In February of last year, a private equity fund managed by Standard General announced that it would purchase Tegna (TGNA), which owns of television stations, digital media platforms, and marketing services, for $24 a share.
Private equity giant Apollo Global Management (APO) invested in the entity that Standard General created to buy Tegna, and Tegna shareholders have approved the deal.
The Justice Department made no comments during the period to contest the deal.
It looked like the deal was set to go through. And yet, a new hurdle has appeared.
And it’s created a very interesting profit opportunity…
The FCC has expressed no concerns in the year it has taken to review the deal. And yet it has now referred the deal to the Office of the Administrative Law Judges (OALJ) for hearings that will further delay the deal’s closing.
As a result, Standard General is suing the agency, saying in its filing that this is “…an unprecedented and legally improper maneuver.”
Those who believe that politics could play a role in an impartial legal decision such as this might point to the fact that some powerful politicians, including Nancy Pelosi, spoke against the deal based on their desire to protect the public from higher TV costs.
Those of us who understand the pureness of the hearts of duly elected legislative officials find the allegations that concerns about the deal appeared after Byron Allen—whose competing bid for Tegna fell short and who made donations to Pelosi and several campaign committees sponsored by the Democratic party—baseless in their entirety.
The agency cannot block the deal but it can block the license transfer of Tegna’s 61 TV stations.
We cannot bring ourselves to suggest that Federal Communications Commission chair Jessica Rosenworcel should be forced from her office for playing political favorites, no matter how compelling the evidence that is clearly exactly what has happened. After all, if we start holding bureaucrats accountable for their actions, who would want to be one?
This will end in one of two ways: either the lawsuit prevails and the deal goes through, or Standard General loses the suit and the FCC (likely) blocks the deal after the OALJ’s hearings.
If the deal goes through, investors will collect $25 per share for their Tegna shares, which would be a gain of almost 50% for anyone buying around the current price.
But if the agency winds up blocking the deal, what will happen to anyone who buys the stock today?
In the aftermath of the deal’s collapse, investors will still be left owning a media company that owns 64 television stations in major markets across the United States.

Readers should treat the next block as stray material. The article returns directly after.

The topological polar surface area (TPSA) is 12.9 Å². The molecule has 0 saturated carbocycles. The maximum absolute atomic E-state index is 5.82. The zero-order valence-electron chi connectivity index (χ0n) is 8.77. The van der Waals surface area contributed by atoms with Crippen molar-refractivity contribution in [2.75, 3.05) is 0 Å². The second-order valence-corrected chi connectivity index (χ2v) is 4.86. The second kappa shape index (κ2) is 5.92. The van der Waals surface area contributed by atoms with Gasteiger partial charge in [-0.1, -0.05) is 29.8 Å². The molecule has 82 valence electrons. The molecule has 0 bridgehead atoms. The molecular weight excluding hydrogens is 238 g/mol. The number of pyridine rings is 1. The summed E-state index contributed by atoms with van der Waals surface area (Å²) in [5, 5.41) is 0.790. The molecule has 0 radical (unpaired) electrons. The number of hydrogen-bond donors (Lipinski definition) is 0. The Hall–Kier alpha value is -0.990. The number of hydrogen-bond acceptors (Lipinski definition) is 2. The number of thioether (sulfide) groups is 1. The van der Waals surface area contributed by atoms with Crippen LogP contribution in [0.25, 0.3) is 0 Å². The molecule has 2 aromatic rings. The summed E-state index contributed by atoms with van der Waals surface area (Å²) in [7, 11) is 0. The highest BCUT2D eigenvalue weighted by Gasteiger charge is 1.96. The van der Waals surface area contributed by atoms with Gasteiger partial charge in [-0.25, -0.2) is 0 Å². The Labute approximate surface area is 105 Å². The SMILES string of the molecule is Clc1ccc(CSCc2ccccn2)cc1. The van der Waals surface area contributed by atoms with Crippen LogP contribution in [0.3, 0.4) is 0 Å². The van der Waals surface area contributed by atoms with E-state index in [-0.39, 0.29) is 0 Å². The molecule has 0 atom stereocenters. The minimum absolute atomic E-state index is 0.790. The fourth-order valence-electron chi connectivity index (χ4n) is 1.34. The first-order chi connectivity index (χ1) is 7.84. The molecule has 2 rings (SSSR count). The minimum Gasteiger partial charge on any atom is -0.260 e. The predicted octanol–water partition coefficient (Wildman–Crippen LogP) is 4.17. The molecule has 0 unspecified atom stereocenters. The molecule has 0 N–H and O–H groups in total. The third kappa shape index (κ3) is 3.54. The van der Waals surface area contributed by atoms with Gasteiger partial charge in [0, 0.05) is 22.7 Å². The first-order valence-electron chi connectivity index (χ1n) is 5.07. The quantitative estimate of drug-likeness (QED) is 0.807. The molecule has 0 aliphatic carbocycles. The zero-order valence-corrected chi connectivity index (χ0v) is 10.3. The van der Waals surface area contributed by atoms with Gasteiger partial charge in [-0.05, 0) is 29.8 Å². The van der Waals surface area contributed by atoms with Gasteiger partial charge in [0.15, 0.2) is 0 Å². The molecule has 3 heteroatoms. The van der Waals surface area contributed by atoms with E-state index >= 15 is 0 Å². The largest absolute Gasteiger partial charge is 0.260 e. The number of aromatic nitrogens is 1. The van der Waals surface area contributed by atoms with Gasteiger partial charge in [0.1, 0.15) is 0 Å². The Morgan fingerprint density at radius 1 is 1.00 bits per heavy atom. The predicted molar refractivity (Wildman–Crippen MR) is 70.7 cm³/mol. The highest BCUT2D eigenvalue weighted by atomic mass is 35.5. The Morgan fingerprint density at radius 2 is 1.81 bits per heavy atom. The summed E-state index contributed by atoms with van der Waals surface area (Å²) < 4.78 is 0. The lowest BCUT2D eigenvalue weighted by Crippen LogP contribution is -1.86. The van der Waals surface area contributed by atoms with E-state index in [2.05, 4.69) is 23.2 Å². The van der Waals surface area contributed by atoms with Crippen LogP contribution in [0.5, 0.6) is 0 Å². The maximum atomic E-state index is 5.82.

Tegna is the largest owner of the big-four television network stations in the U.S., and reaches almost 40% of the US population. It also owns multicast networks True Crime Network, Twist, and Quest, plus an advertising and marketing business.
At TGNA’s current price, you are paying less than five times free cash under a 6.5 enterprise value to earnings before interest and taxes (EV/EBIT) ratio for a profitable business. The enterprise value of Tegna, which is about $6.3 billion at the current stock price, assumes the value of any debt assumed as well as the company’s equity value.
A few months ago, the S&P Global Market Intelligence estimated the value of Tegna’s 64 broadcast stations and three low-powered TV stations at about $8.7 billion. In other words, if you invest in the company, you are paying 72% of what its assets are worth right now.
Now factor in the fact that we are nearing an election year that is going to be loud, contentious, and heavily contested—meaning a lot of money will be spent on the always annoying political ads.
Rather than being an annoyance, political ads can now be your best friend, driving earnings and the stock price of your Tegna shares higher.
If the deal goes through, shareholders will make about 50% plus any dividends collected before the close. If the deal does not close, you will own one of the most valuable collections of television stations in the United States at a massive discount to the value of the assets.
My decades of dealing with merger arbitrage and deal evaluation tell me the Tegna deal should close for $24 a share.
The realist in me says the politicians have gotten overly involved in this deal, introducing wildcards that render reason, logic, and the force of law irrelevant.
Fortunately, the only downside is becoming a patient, aggressive owner of attractive assets at a discounted valuation.
This is a very acceptable risk-reward ratio.
— Tim MelvinStart Collecting Daily Dividend Checks [sponsor]
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Source: Investors Alley